Reflections on Volunteering in Healthcare

by Anthony Goh
When I was asked to share my views on community outreach, I drew on my first-hand experience of serving as a befriender in a major public hospital. It reminded me that it is indeed more blessed to give than to receive.

My journey in volunteering began after attending some lectures and workshops conducted by RSVP Singapore (The Organisation of Senior Volunteers). Speaker after speaker spoke about their meaningful real-life experiences in helping set up old people’s homes, and volunteering in hospitals.

Furthermore, I had always admired healthcare workers, and to this day remain awed by their tireless efforts in looking after the disabled and chronically sick. While at my age I do not have the requisite skills, strength and dexterity for dedicated individual care-giving, I am fortunate enough not to need it myself.

Volunteering is also in my blood. Born in 1938 and a survivor of the war years from 1939 to 1945, my family lived in a poverty-stricken kampong. I had five siblings, all born after me, who sadly all passed away in childhood. Despite her large brood and her heartache, my mother still found time to lead a Catholic prayer group, tend to sick neighbours and pray for the dead.

Like my mother before me, I found myself with time and energy to spare. I wanted to emulate her noble ways and be the compassionate person she raised me to be. The best way I could think of to continue my mother’s legacy, express gratitude for my good fortune, and repay society for all the ways in which I have benefited from being a Singaporean, was to become a healthcare volunteer.

That is how I came to volunteer as a befriender to sick and aged heart patients at National Heart Centre Singapore (NHCS).

My duties as a befriender are focused on helping patients register at the Registration Kiosk of NHCS.

Prior to commencing ‘active duty’, under the auspices of C3A (Council for Third Age) and RSVP, I attended half-day lectures and workshops on ‘Building meaningful befriending relationships’, ‘Developing servant leadership for volunteerism’ and ‘Handling awkward situations when serving as a volunteer’.

I served as volunteer at NHCS every Friday for three hours per week, from 9am to 12 noon. My tour of duty lasted 10 months starting from March to the end of December 2019, interrupted only by the onset of COVID-19. I long for the day when this pandemic will pass and I can resume my duties.

The nature of my work entailed registering patients at the two kiosks based on their ICs or appointment letters. While scanning I had to ask them a short series of mandatory questions – “Do you have flu or cough?”, “Any fever?”, “Have you travelled recently to Middle East, Africa or China?”. I would then direct the successful patients to the relevant counters or departments, and the unsuccessful ones to the enquiry counter.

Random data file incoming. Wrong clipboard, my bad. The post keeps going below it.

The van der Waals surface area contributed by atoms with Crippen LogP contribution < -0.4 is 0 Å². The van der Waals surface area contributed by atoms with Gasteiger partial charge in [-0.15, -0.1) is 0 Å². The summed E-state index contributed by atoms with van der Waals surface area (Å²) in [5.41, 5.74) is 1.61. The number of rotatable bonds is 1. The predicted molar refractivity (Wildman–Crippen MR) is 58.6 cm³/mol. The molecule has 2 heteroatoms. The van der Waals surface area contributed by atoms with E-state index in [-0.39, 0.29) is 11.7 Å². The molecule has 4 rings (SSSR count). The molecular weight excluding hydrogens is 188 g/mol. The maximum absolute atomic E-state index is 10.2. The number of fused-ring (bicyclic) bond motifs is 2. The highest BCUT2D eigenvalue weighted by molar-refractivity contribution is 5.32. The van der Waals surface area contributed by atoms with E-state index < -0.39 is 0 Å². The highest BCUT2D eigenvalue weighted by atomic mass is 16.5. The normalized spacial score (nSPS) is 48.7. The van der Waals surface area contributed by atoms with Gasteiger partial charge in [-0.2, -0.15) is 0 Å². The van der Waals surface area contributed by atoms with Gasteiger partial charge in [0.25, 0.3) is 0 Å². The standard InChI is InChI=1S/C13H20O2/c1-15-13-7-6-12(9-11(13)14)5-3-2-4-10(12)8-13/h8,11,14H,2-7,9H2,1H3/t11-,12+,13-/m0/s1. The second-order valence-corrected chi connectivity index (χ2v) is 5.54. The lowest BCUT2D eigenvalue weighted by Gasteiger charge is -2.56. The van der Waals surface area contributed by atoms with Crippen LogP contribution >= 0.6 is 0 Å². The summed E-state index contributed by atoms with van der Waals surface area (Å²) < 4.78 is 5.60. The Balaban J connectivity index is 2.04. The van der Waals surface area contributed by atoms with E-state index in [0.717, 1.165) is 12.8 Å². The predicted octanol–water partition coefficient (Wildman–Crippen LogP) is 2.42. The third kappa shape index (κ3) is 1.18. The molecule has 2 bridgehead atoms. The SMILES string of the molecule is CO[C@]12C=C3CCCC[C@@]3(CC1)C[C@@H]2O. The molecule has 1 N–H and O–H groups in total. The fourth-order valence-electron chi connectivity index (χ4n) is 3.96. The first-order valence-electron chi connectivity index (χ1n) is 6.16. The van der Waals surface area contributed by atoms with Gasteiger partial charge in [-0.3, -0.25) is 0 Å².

I am sad to say that many patients were frail and sickly, and quite a few needed wheelchairs. Fortunately I am multi-lingual, so I was able to converse with most patients in their mother tongues – be it English, Malay or one of several Chinese dialects. This seemed to put them at ease.

Befriending and serving heart patients made me forget about my own problems – and remember my good fortune at the same time. I often found myself uttering silent prayers for their quick recovery. A handful of them, after their consultations or procedures, would drop by to say goodbye and offer to buy me a drink. They came in search of a sympathetic ear and would talk about the frustrations of living with their respective illnesses.

In short, it felt good to be useful, and even better to be truly helpful to people in their hours of need.

I encourage all retirees who possess the basic skills set to deal with people, individually or in groups, to volunteer in healthcare organisations or hospitals.

As an octogenarian, my friends are becoming fewer and fewer. Sometimes I feel very lonely and isolated. What better way to connect with people than to serve as a volunteer?

Three hours on any given day in any week, I could serve 100 to 150 patients. Despite their illnesses, the vast majority were cheerful and expressed their thanks for the small assistance I extended to them. I can truly say – to myself, to every volunteer and to every potential volunteer: It is more blessed to give than to receive.

We live in a less than egalitarian society teeming with people who are poor, who are sick, who are aged, and who are marginalised through no fault of their own. These people need our assistance, and I believe it is the duty of a civilised society to provide it.

I greatly admire the unique Mount Alvernia Hospital outreach programme, which reaches out in practical ways to those who are underserved in Singapore, regardless of race, faith, rank or nationality.

As an elderly person, I am all too aware of the many discriminations against the aged. Yet when it comes to the issue of discrimination against foreign workers and maids, it is unchartered territory for me. I particularly commend the generous altruism of the hospital’s outreach team in reaching out to this often overlooked group of people. When the passing of the pandemic permits more active volunteerism, I hope that many will puttheir hands up to help.

From what I have read, community outreach is heading for exponential growth post-COVID-19. This unforeseen global calamity will no doubt leave many people struggling with the long-term ill-effects of the coronavirus, along with debts incurred during long periods of unemployment or under-employment. Perhaps seniors like me, and hopefully including me, can play a part in continuing the noble works of Mount Alvernia Hospital Community Outreach?

The opinions expressed in this article are those of the author.

This article is taken from our My Alvernia Magazine Issue #45. Click here to read the issue on our website.